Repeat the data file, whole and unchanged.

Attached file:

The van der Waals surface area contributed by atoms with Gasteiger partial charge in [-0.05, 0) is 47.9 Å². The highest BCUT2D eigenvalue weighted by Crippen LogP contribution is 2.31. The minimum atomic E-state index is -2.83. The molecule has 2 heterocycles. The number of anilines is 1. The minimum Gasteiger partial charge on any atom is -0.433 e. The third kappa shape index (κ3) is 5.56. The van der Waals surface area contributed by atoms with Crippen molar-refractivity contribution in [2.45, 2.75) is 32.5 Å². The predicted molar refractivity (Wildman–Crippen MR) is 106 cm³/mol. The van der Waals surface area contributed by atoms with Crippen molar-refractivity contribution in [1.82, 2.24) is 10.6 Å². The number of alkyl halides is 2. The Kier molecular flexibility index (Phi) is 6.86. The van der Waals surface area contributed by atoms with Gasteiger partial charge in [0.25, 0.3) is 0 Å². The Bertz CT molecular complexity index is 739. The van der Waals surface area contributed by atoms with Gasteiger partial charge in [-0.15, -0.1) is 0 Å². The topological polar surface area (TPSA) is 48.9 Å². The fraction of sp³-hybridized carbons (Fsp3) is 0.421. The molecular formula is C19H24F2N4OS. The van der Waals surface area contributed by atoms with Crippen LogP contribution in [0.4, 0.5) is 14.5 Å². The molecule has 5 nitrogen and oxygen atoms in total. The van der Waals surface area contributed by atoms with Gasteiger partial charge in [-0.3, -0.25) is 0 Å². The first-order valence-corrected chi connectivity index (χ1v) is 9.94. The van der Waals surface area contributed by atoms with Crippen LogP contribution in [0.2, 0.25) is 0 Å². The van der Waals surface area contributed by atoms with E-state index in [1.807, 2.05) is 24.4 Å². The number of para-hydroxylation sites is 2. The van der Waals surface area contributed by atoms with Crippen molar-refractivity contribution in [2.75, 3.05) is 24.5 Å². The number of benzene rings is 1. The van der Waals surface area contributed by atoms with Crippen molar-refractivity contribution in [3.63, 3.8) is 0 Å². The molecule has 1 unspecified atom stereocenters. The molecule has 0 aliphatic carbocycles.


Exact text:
The van der Waals surface area contributed by atoms with Gasteiger partial charge in [-0.05, 0) is 47.9 Å². The highest BCUT2D eigenvalue weighted by Crippen LogP contribution is 2.31. The minimum atomic E-state index is -2.83. The molecule has 2 heterocycles. The number of anilines is 1. The minimum Gasteiger partial charge on any atom is -0.433 e. The third kappa shape index (κ3) is 5.56. The van der Waals surface area contributed by atoms with Crippen molar-refractivity contribution in [2.45, 2.75) is 32.5 Å². The predicted molar refractivity (Wildman–Crippen MR) is 106 cm³/mol. The van der Waals surface area contributed by atoms with Crippen molar-refractivity contribution in [1.82, 2.24) is 10.6 Å². The number of alkyl halides is 2. The Kier molecular flexibility index (Phi) is 6.86. The van der Waals surface area contributed by atoms with Gasteiger partial charge in [0.25, 0.3) is 0 Å². The Bertz CT molecular complexity index is 739. The van der Waals surface area contributed by atoms with Gasteiger partial charge in [-0.15, -0.1) is 0 Å². The topological polar surface area (TPSA) is 48.9 Å². The fraction of sp³-hybridized carbons (Fsp3) is 0.421. The molecular formula is C19H24F2N4OS. The van der Waals surface area contributed by atoms with Crippen LogP contribution in [0.4, 0.5) is 14.5 Å². The molecule has 5 nitrogen and oxygen atoms in total. The van der Waals surface area contributed by atoms with Gasteiger partial charge in [-0.3, -0.25) is 0 Å². The first-order valence-corrected chi connectivity index (χ1v) is 9.94. The van der Waals surface area contributed by atoms with Crippen LogP contribution in [0.2, 0.25) is 0 Å². The van der Waals surface area contributed by atoms with E-state index in [1.807, 2.05) is 24.4 Å². The number of para-hydroxylation sites is 2. The van der Waals surface area contributed by atoms with Crippen molar-refractivity contribution in [2.75, 3.05) is 24.5 Å². The number of benzene rings is 1. The van der Waals surface area contributed by atoms with Crippen molar-refractivity contribution in [3.63, 3.8) is 0 Å². The molecule has 1 unspecified atom stereocenters. The molecule has 0 aliphatic carbocycles.